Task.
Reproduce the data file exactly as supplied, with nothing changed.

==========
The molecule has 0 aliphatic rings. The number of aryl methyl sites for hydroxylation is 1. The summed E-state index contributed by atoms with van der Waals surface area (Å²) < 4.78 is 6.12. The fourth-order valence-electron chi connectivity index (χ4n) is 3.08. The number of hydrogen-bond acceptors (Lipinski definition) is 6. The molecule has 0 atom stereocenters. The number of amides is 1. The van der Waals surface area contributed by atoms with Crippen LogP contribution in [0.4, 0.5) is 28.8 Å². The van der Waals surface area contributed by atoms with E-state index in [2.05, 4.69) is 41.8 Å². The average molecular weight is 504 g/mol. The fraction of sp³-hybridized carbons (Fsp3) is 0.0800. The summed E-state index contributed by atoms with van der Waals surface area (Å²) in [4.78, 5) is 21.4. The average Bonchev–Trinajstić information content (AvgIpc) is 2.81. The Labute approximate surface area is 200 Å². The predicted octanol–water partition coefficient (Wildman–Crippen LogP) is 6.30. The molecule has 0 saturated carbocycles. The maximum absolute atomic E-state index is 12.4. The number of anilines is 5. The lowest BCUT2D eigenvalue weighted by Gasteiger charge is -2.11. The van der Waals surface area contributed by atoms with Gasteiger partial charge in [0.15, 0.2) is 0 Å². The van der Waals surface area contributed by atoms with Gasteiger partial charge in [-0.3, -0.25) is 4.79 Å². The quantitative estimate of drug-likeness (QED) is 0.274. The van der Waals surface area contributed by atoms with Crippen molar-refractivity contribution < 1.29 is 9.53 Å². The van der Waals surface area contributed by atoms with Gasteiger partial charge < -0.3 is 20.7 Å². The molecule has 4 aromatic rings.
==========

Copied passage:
The molecule has 0 aliphatic rings. The number of aryl methyl sites for hydroxylation is 1. The summed E-state index contributed by atoms with van der Waals surface area (Å²) < 4.78 is 6.12. The fourth-order valence-electron chi connectivity index (χ4n) is 3.08. The number of hydrogen-bond acceptors (Lipinski definition) is 6. The molecule has 0 atom stereocenters. The number of amides is 1. The van der Waals surface area contributed by atoms with Crippen LogP contribution in [0.4, 0.5) is 28.8 Å². The van der Waals surface area contributed by atoms with E-state index in [2.05, 4.69) is 41.8 Å². The average molecular weight is 504 g/mol. The fraction of sp³-hybridized carbons (Fsp3) is 0.0800. The summed E-state index contributed by atoms with van der Waals surface area (Å²) in [4.78, 5) is 21.4. The average Bonchev–Trinajstić information content (AvgIpc) is 2.81. The Labute approximate surface area is 200 Å². The predicted octanol–water partition coefficient (Wildman–Crippen LogP) is 6.30. The molecule has 0 saturated carbocycles. The maximum absolute atomic E-state index is 12.4. The number of anilines is 5. The lowest BCUT2D eigenvalue weighted by Gasteiger charge is -2.11. The van der Waals surface area contributed by atoms with Gasteiger partial charge in [0.15, 0.2) is 0 Å². The van der Waals surface area contributed by atoms with Gasteiger partial charge in [-0.3, -0.25) is 4.79 Å². The quantitative estimate of drug-likeness (QED) is 0.274. The van der Waals surface area contributed by atoms with Crippen molar-refractivity contribution < 1.29 is 9.53 Å². The van der Waals surface area contributed by atoms with Gasteiger partial charge < -0.3 is 20.7 Å². The molecule has 4 aromatic rings.